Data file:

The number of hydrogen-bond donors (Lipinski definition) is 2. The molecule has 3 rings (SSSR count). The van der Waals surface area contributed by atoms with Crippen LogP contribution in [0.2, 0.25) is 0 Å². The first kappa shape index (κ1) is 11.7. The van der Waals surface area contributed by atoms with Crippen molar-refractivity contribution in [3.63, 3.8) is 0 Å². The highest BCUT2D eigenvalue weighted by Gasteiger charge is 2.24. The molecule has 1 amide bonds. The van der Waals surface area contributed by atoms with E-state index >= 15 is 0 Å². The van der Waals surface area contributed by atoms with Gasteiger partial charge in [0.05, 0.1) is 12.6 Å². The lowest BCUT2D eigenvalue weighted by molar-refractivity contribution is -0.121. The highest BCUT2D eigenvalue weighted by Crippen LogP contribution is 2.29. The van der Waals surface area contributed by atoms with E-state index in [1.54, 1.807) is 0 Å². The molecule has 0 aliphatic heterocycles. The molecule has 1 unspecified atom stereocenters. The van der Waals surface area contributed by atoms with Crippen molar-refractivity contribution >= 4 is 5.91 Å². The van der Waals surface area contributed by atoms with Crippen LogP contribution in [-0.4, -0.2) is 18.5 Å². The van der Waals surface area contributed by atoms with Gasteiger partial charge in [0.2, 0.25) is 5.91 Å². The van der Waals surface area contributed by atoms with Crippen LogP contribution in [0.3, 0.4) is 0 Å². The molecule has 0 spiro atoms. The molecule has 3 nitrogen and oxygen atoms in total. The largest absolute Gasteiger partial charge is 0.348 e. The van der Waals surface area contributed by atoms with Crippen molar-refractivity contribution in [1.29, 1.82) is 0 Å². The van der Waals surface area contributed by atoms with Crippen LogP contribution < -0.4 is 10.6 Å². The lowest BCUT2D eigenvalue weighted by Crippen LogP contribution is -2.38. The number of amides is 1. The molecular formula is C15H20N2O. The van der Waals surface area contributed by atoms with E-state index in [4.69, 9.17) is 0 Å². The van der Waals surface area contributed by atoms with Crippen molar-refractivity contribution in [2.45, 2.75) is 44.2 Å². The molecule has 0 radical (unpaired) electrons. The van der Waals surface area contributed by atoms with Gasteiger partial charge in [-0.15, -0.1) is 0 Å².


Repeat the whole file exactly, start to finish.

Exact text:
The number of hydrogen-bond donors (Lipinski definition) is 2. The molecule has 3 rings (SSSR count). The van der Waals surface area contributed by atoms with Crippen LogP contribution in [0.2, 0.25) is 0 Å². The first kappa shape index (κ1) is 11.7. The van der Waals surface area contributed by atoms with Crippen molar-refractivity contribution in [3.63, 3.8) is 0 Å². The highest BCUT2D eigenvalue weighted by Gasteiger charge is 2.24. The molecule has 1 amide bonds. The van der Waals surface area contributed by atoms with E-state index >= 15 is 0 Å². The van der Waals surface area contributed by atoms with Gasteiger partial charge in [0.05, 0.1) is 12.6 Å². The lowest BCUT2D eigenvalue weighted by molar-refractivity contribution is -0.121. The highest BCUT2D eigenvalue weighted by Crippen LogP contribution is 2.29. The van der Waals surface area contributed by atoms with E-state index in [1.54, 1.807) is 0 Å². The molecule has 0 aliphatic heterocycles. The molecule has 1 unspecified atom stereocenters. The van der Waals surface area contributed by atoms with Crippen molar-refractivity contribution >= 4 is 5.91 Å². The van der Waals surface area contributed by atoms with Crippen LogP contribution in [-0.4, -0.2) is 18.5 Å². The van der Waals surface area contributed by atoms with Gasteiger partial charge in [0.2, 0.25) is 5.91 Å². The van der Waals surface area contributed by atoms with Crippen LogP contribution in [0.3, 0.4) is 0 Å². The molecule has 0 spiro atoms. The molecule has 3 nitrogen and oxygen atoms in total. The largest absolute Gasteiger partial charge is 0.348 e. The van der Waals surface area contributed by atoms with Crippen molar-refractivity contribution in [1.29, 1.82) is 0 Å². The van der Waals surface area contributed by atoms with Crippen LogP contribution < -0.4 is 10.6 Å². The lowest BCUT2D eigenvalue weighted by Crippen LogP contribution is -2.38. The number of amides is 1. The molecular formula is C15H20N2O. The van der Waals surface area contributed by atoms with E-state index in [4.69, 9.17) is 0 Å². The van der Waals surface area contributed by atoms with Crippen molar-refractivity contribution in [2.45, 2.75) is 44.2 Å². The molecule has 0 radical (unpaired) electrons. The van der Waals surface area contributed by atoms with Gasteiger partial charge in [-0.15, -0.1) is 0 Å².